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These stories were published Monday, Oct. 17, 2005, in Vol. 5, No. 205
Jo Stuart
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Purchase of a business has its own challenges
By Garland M. Baker
Special to A.M. Costa Rica

Most people believe selling a business in Costa Rica is like selling a piece of real estate.  This is not true.  There are other factors to consider and special rules that apply to the sale of a business.

Two different situations may arise:  The business may or may not be part of a real estate transaction.  However, the business sale part of the deal does not differ much between the two cases.

Normally, a business operates from a company structure like a sociedad anónima (S.A.), similar to what is called a corporation in the United States or as a sociedad de responsabilidad limitada (S.R.L.), comparable to a limited liability corporation.

When the business is in one of these company types, transferring the entity is as simple as transferring its stock shares to a purchasing party.  The new owners change the board of directors in the case of a S.A. and the managers in the case of a S.R.L. Then they restructure any clauses of the original constitution to suit their special needs.

This custom of transferring shares to change ownership is very commonplace but dangerous.  It is great for the seller but not safe for the buyers.  Credit instruments like prendas, referred to in English as chattel mortgages, letras, known as letters of exchanges, and pagarés or promissory notes live on for four years even after a closing.  These documents are usually undeclared or forgotten skeletons for which the purchaser is responsible.

Other obligations like bills to creditors, payroll withholding responsibilities, employee social benefit liabilities, and taxes all live on past a transfer of a corporation to a new owner.  Each of these items has a different statute of limitation.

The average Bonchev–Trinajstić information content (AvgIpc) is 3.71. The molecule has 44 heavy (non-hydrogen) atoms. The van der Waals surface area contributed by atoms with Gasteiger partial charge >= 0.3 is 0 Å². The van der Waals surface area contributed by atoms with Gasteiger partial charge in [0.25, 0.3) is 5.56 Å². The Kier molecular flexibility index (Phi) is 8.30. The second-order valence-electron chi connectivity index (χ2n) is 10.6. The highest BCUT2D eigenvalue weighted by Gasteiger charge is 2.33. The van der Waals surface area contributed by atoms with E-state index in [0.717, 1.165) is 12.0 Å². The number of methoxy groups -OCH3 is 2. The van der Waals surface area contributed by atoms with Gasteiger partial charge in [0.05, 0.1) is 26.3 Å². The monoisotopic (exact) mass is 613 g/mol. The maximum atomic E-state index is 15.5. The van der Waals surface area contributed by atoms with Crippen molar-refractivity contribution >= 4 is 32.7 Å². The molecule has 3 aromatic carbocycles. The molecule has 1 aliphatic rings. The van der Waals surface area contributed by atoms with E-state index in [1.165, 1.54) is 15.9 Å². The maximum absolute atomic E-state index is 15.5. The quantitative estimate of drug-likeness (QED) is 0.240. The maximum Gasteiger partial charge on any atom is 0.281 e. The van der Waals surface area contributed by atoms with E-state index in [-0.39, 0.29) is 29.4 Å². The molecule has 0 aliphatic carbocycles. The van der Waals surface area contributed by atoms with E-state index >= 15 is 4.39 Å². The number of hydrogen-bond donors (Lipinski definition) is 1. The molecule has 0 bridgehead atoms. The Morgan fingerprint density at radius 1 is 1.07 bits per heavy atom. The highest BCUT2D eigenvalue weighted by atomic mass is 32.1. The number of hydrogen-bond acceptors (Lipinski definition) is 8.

It is much better to setup a new organizational structure, fresh and clean to hold the business that will be purchased.  A must is an agreement with the current owners to legally liquidated all employee liabilities and close the old company with the Dirección General de Tributación. Tributación is Costa Rica’s tax authority similar to the Internal Revenue Service or  Revenue Canada.

In addition, a buyer must remember that an operating business is composed of many different physical elements, such as furniture, telephones, merchandise, documents and computers, as well as non-physical things like patents, commercial licenses, brands, intellectual property, clients and goodwill.  Hacienda in Spanish is the word used to describe the totality of physical and intangible components that make up a business, and the word aviamiento to describes goodwill.

Sometimes it is just impractical to transfer all that makes up a running business to a new company structure, especially when the business is large. The new owners want to keep the good credit history, the operating bank accounts and the contracts with customers and suppliers. These assets many times outweighs the downside or the skeletons potentially lingering in the closet.

The secret is to use Chapter III, Articles 478 to 489 of Costa Rica’s Code of Commerce. These articles cover the Compra-Venta de Establecimientos Mercantiles e Industriales or the purchase-sale of mercantile and industrial establishments and offers specific rules and regulations to manage the transactions.

The most important and interesting of Chapter III and its articles, is the surety bond or performance bond required by law to protect both parties.  The bond, deposited with a notary for 15 business days after the publication of a business transfer to another party guarantees the correct transfer of licenses and other assets involved in this kind of deal.

Buying and selling a business in Costa Rica holds its own set of challenges apart from the challenges of real estate transactions.  The same rule applies.  Tread cautiously.  It is better to work with individuals who have a track record in overseeing the sale of businesses. These do not necessarily have to be lawyers.  Most lawyers in Costa Rica do not know much about business transfers.

Garland M. Baker is a 35-year resident and naturalized citizen of Costa Rica who provides multidisciplinary professional services to the international community.  Reach him at info@crexpertise.com.  Allan Garro provides the legal review.  Reach him at crlaw@licgarro.com. Baker has undertaken the research leading to these series of articles in conjunction with A.M. Costa Rica.  Find the collection at http://crexpertise.info.  Copyright 2005, use without permission prohibited.